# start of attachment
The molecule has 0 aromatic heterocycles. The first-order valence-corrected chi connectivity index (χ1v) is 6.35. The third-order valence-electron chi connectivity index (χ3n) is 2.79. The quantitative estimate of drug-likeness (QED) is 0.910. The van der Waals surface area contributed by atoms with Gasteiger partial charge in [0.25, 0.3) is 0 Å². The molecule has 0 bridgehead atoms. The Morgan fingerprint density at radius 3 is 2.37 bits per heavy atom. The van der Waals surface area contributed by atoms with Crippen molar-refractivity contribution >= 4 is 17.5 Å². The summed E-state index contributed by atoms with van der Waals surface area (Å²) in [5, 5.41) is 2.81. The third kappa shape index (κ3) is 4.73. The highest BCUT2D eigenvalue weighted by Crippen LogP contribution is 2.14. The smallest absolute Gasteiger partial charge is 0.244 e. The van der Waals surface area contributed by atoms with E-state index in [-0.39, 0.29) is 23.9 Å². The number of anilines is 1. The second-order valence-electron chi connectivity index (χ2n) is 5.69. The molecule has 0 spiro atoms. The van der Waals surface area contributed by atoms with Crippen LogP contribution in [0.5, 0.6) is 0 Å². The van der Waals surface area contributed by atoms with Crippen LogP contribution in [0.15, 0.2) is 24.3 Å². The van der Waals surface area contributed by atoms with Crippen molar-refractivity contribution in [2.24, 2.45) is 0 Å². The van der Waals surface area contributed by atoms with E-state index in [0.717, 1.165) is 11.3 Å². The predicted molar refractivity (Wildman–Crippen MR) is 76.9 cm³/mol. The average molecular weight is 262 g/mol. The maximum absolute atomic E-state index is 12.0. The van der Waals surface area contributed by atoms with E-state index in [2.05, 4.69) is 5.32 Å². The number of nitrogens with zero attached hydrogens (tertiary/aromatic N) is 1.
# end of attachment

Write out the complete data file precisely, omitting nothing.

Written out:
The molecule has 0 aromatic heterocycles. The first-order valence-corrected chi connectivity index (χ1v) is 6.35. The third-order valence-electron chi connectivity index (χ3n) is 2.79. The quantitative estimate of drug-likeness (QED) is 0.910. The van der Waals surface area contributed by atoms with Gasteiger partial charge in [0.25, 0.3) is 0 Å². The molecule has 0 bridgehead atoms. The Morgan fingerprint density at radius 3 is 2.37 bits per heavy atom. The van der Waals surface area contributed by atoms with Crippen molar-refractivity contribution >= 4 is 17.5 Å². The summed E-state index contributed by atoms with van der Waals surface area (Å²) in [5, 5.41) is 2.81. The third kappa shape index (κ3) is 4.73. The highest BCUT2D eigenvalue weighted by Crippen LogP contribution is 2.14. The smallest absolute Gasteiger partial charge is 0.244 e. The van der Waals surface area contributed by atoms with E-state index in [-0.39, 0.29) is 23.9 Å². The number of anilines is 1. The second-order valence-electron chi connectivity index (χ2n) is 5.69. The molecule has 0 spiro atoms. The van der Waals surface area contributed by atoms with Crippen LogP contribution in [0.5, 0.6) is 0 Å². The van der Waals surface area contributed by atoms with Crippen LogP contribution in [0.15, 0.2) is 24.3 Å². The van der Waals surface area contributed by atoms with Crippen molar-refractivity contribution in [2.24, 2.45) is 0 Å². The van der Waals surface area contributed by atoms with E-state index in [0.717, 1.165) is 11.3 Å². The predicted molar refractivity (Wildman–Crippen MR) is 76.9 cm³/mol. The average molecular weight is 262 g/mol. The maximum absolute atomic E-state index is 12.0. The van der Waals surface area contributed by atoms with E-state index in [2.05, 4.69) is 5.32 Å². The number of nitrogens with zero attached hydrogens (tertiary/aromatic N) is 1.